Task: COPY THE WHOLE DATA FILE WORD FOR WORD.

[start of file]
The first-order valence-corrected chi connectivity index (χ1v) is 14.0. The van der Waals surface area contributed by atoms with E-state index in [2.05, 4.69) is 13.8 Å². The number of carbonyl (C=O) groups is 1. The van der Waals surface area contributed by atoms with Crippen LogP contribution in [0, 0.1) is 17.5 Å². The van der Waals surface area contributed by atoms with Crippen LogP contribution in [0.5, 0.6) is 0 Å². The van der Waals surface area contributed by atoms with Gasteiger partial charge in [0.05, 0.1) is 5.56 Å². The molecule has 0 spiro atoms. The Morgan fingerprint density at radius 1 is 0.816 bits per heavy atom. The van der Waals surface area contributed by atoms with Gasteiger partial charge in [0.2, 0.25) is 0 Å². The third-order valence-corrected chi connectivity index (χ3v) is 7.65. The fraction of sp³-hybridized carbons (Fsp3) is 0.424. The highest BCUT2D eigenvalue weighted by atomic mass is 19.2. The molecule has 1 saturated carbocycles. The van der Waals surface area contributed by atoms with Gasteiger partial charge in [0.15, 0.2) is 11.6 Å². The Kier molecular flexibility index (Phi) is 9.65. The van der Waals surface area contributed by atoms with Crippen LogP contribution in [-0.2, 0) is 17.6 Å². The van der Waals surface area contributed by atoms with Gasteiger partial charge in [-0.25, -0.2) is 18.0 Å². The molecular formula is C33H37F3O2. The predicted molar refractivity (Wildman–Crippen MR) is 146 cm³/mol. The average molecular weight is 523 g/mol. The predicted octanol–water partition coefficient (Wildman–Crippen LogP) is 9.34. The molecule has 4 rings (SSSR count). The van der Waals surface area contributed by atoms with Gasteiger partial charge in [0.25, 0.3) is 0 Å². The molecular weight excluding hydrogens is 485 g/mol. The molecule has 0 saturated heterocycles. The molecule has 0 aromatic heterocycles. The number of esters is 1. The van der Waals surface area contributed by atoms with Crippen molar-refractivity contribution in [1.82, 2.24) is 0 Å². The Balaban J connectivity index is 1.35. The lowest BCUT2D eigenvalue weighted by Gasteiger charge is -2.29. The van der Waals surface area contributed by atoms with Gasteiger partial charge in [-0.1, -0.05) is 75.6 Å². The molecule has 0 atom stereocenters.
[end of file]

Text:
The first-order valence-corrected chi connectivity index (χ1v) is 14.0. The van der Waals surface area contributed by atoms with E-state index in [2.05, 4.69) is 13.8 Å². The number of carbonyl (C=O) groups is 1. The van der Waals surface area contributed by atoms with Crippen LogP contribution in [0, 0.1) is 17.5 Å². The van der Waals surface area contributed by atoms with Crippen LogP contribution in [0.5, 0.6) is 0 Å². The van der Waals surface area contributed by atoms with Gasteiger partial charge in [0.05, 0.1) is 5.56 Å². The molecule has 0 spiro atoms. The Morgan fingerprint density at radius 1 is 0.816 bits per heavy atom. The van der Waals surface area contributed by atoms with Gasteiger partial charge in [0.2, 0.25) is 0 Å². The third-order valence-corrected chi connectivity index (χ3v) is 7.65. The fraction of sp³-hybridized carbons (Fsp3) is 0.424. The highest BCUT2D eigenvalue weighted by atomic mass is 19.2. The molecule has 1 saturated carbocycles. The van der Waals surface area contributed by atoms with Gasteiger partial charge in [0.15, 0.2) is 11.6 Å². The Kier molecular flexibility index (Phi) is 9.65. The van der Waals surface area contributed by atoms with Crippen LogP contribution in [-0.2, 0) is 17.6 Å². The van der Waals surface area contributed by atoms with Gasteiger partial charge in [-0.25, -0.2) is 18.0 Å². The molecular formula is C33H37F3O2. The predicted molar refractivity (Wildman–Crippen MR) is 146 cm³/mol. The average molecular weight is 523 g/mol. The predicted octanol–water partition coefficient (Wildman–Crippen LogP) is 9.34. The molecule has 4 rings (SSSR count). The van der Waals surface area contributed by atoms with Gasteiger partial charge in [0.25, 0.3) is 0 Å². The molecular weight excluding hydrogens is 485 g/mol. The molecule has 0 saturated heterocycles. The molecule has 0 aromatic heterocycles. The number of esters is 1. The van der Waals surface area contributed by atoms with Crippen molar-refractivity contribution in [1.82, 2.24) is 0 Å². The Balaban J connectivity index is 1.35. The lowest BCUT2D eigenvalue weighted by Gasteiger charge is -2.29. The van der Waals surface area contributed by atoms with Gasteiger partial charge in [-0.1, -0.05) is 75.6 Å². The molecule has 0 atom stereocenters.